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NASA's 161-second helicopter tour of Martian terrain

Ingenuity footage sent back to Earth via Perseverance, despite looming battery problem

Video On Friday NASA released footage of the Ingenuity Mars Helicopter flying further and faster than ever before.

The film recorded during Ingenuity's 25th flight on April 8 when it flew 704 meters at up to 5.5 meters per second.

In the sped-up footage shown below, the vehicle climbs to 10 meters, heads southwest, accelerates to max speed in under three seconds, and flies over Martian sand ripples and rock fields before landing on relatively flat terrain.

Youtube Video

The navigation camera turns off when the rotorcraft is within a meter of landing to keep dust off its navigation system.

The flights are designed by NASA's Jet Propulsion Laboratory (JPL), which sends commands to the Perseverance Mars rover, which in turn relays them to Ingenuity. Ingenuity uses onboard sensors to provide real-time data to its own navigation processor and main flight computer, which then allow it to react in real time.

On April 19, 2021, Ingenuity became the first aircraft ever to make a powered, controlled flight on another planet. It now has 28 flights under its belt, meaning it has completed three flights since the April 8 footage was recorded, but as it takes longer for videos to come back from Mars than images or other data, one can understand the delay in making the information public. The Jezero crater in which Ingenuity landed in 2021 is some 314 million miles (505 million kilometers) away.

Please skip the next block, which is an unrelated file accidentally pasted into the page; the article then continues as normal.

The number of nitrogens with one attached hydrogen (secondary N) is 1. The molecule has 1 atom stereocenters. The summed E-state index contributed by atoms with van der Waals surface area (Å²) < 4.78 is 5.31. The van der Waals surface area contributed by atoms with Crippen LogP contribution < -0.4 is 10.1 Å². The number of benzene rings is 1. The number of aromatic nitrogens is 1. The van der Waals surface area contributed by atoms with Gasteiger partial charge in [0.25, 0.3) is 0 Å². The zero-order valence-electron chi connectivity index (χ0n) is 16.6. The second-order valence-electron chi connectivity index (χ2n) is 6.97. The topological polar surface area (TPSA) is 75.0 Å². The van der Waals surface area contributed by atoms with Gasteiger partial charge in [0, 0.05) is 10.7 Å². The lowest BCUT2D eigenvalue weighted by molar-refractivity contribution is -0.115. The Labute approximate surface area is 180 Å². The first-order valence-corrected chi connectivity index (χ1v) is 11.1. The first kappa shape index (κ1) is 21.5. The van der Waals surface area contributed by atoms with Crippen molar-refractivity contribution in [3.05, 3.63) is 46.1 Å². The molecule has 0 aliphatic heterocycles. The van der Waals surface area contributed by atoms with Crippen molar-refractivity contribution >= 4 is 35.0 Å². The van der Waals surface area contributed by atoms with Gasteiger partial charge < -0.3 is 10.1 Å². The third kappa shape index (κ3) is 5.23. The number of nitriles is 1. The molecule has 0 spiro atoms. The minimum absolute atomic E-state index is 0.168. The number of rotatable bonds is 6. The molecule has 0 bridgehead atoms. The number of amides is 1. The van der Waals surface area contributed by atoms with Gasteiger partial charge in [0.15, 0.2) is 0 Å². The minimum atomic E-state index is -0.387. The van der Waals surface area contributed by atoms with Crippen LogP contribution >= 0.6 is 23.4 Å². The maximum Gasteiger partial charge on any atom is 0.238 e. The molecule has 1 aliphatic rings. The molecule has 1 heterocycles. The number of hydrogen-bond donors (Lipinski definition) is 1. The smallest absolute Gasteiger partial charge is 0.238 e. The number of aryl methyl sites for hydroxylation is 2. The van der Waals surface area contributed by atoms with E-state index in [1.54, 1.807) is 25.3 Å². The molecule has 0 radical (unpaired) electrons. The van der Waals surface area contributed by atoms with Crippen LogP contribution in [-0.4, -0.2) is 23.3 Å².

Perseverance can achieve transmission rates of up to 2Mb/s to its overhead orbiters, which then relay that data back to Earth at between 500Kb/s to around 3Mb/s, depending on the relative position between Mars and Earth.

NASA has been busy this month re-establishing connection between Perseverance and Ingenuity.

The two spacecraft lost communication over May 3-5 due to dust covering the helicopter's solar panels, which prevented the batteries from charging. The field-programmable gate array (FPGA) that manages Ingenuity's operational state then powered down, as did its heaters. When it came back online, its clocks had reset – which is not good for a number of reasons, one being that the FPGA manages the heaters that protect the electronics from frigid Martian night temperatures.

NASA heeded a warning regarding future performance:

One radio communications session does not mean Ingenuity is out of the woods. The increased (light-reducing) dust in the air means charging the helicopter's batteries to a level that will allow important components (like the clock and heaters) to remain energized throughout the night presents a significant challenge.

JPL's Ingenuity team lead, Teddy Tzanetos, penned a status update on Friday promising that Ingenuity's 29th flight may occur in the next few sols or Martian days, "assuming winter recommissioning activities complete nominally."

Tzanetos also detailed how remarkable it is for this helicopter to not only still be running, but to provide humans with that 161.3 seconds of footage.

"After hundreds of sols and dozens of flights beyond the five flights originally planned, the solar-powered helicopter is in uncharted terrain. We are now operating far outside our original design limits," said Tzanetos. ®

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